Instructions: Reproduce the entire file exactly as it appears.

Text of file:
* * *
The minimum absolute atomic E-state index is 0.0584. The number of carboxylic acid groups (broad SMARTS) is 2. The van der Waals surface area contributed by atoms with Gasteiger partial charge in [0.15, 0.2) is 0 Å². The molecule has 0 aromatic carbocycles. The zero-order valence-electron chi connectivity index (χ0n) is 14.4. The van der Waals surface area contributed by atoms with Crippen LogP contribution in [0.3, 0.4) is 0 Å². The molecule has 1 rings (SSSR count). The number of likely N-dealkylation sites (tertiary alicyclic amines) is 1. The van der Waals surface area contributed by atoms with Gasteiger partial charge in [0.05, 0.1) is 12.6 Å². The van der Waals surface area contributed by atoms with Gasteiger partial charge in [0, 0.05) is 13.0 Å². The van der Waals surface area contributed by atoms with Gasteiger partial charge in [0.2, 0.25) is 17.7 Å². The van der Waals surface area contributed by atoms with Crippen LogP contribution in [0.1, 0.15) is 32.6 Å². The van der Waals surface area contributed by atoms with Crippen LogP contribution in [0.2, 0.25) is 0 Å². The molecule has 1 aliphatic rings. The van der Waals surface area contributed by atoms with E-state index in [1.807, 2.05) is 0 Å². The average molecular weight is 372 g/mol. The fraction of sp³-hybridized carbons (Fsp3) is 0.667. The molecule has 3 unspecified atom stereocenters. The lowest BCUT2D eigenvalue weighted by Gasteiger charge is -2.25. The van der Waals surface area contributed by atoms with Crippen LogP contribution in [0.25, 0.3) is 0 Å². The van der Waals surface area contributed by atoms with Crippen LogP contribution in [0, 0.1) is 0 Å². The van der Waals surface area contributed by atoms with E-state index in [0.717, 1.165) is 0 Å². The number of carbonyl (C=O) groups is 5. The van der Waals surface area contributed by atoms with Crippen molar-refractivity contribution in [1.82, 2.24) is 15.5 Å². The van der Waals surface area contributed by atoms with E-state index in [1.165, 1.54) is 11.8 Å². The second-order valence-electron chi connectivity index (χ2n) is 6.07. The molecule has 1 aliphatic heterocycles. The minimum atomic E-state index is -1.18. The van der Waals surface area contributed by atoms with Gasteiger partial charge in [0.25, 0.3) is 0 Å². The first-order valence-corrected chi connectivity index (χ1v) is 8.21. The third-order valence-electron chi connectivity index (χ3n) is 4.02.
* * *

The minimum absolute atomic E-state index is 0.0584. The number of carboxylic acid groups (broad SMARTS) is 2. The van der Waals surface area contributed by atoms with Gasteiger partial charge in [0.15, 0.2) is 0 Å². The molecule has 0 aromatic carbocycles. The zero-order valence-electron chi connectivity index (χ0n) is 14.4. The van der Waals surface area contributed by atoms with Crippen LogP contribution in [0.3, 0.4) is 0 Å². The molecule has 1 rings (SSSR count). The number of likely N-dealkylation sites (tertiary alicyclic amines) is 1. The van der Waals surface area contributed by atoms with Gasteiger partial charge in [0.05, 0.1) is 12.6 Å². The van der Waals surface area contributed by atoms with Gasteiger partial charge in [0, 0.05) is 13.0 Å². The van der Waals surface area contributed by atoms with Gasteiger partial charge in [0.2, 0.25) is 17.7 Å². The van der Waals surface area contributed by atoms with Crippen LogP contribution in [0.1, 0.15) is 32.6 Å². The van der Waals surface area contributed by atoms with Crippen LogP contribution in [0.2, 0.25) is 0 Å². The molecule has 1 aliphatic rings. The van der Waals surface area contributed by atoms with E-state index in [1.807, 2.05) is 0 Å². The average molecular weight is 372 g/mol. The fraction of sp³-hybridized carbons (Fsp3) is 0.667. The molecule has 3 unspecified atom stereocenters. The lowest BCUT2D eigenvalue weighted by Gasteiger charge is -2.25. The van der Waals surface area contributed by atoms with Crippen LogP contribution in [0.25, 0.3) is 0 Å². The van der Waals surface area contributed by atoms with Crippen LogP contribution in [0, 0.1) is 0 Å². The van der Waals surface area contributed by atoms with E-state index in [0.717, 1.165) is 0 Å². The number of carbonyl (C=O) groups is 5. The van der Waals surface area contributed by atoms with Crippen molar-refractivity contribution in [1.82, 2.24) is 15.5 Å². The van der Waals surface area contributed by atoms with E-state index in [1.165, 1.54) is 11.8 Å². The second-order valence-electron chi connectivity index (χ2n) is 6.07. The molecule has 1 aliphatic heterocycles. The minimum atomic E-state index is -1.18. The van der Waals surface area contributed by atoms with Gasteiger partial charge in [0.25, 0.3) is 0 Å². The first-order valence-corrected chi connectivity index (χ1v) is 8.21. The third-order valence-electron chi connectivity index (χ3n) is 4.02.